Clinical trials are scientific studies that test the impact of medical treatment on a selected group of patients with a common medical condition.
Patients participating in clinical trials are provided with a medical intervention to treat their condition—which may refer to a drug or vaccine, surgery, medical device therapy, dietary regimen, or any other kind of medical treatment—and then monitored over the course of the study to determine the effectiveness and safety of that treatment.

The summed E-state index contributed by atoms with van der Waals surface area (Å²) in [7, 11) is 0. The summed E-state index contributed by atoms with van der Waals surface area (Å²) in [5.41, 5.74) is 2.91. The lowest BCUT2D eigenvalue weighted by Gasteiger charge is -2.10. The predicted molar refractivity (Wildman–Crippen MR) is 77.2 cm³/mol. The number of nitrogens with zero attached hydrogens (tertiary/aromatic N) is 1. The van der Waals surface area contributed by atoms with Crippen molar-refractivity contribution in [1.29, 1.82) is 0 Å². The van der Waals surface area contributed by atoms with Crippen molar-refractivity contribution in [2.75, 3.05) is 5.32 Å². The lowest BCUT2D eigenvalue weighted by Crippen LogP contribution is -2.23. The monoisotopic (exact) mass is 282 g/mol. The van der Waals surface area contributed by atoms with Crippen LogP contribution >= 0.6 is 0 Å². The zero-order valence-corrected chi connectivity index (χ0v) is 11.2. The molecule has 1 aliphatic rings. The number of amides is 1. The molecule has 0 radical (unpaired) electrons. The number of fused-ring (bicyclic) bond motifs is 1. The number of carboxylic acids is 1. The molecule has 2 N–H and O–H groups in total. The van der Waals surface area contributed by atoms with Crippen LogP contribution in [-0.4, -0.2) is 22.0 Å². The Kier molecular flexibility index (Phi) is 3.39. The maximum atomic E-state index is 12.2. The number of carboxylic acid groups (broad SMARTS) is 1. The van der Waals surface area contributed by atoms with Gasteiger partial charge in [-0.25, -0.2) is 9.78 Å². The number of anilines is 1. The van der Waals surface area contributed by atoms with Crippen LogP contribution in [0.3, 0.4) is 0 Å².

All medical treatments must go through a rigorous testing process before being made widely available to patients. This process provides an organized pathway for scientists, physicians, and administrators to test new drugs, improve existing treatments, and make general advances in medical understanding.
Clinical trials are an important step in this process in three primary ways: 1) ensuring that standard treatment practices are safe and effective; 2) helping to refine and improve existing treatments; and 3) testing new treatments to determine their effects.
“Oncology” refers to the area of medicine used to treat cancer; clinical oncology trials are therefore clinical trials used to test and improve new or existing cancer-related treatments.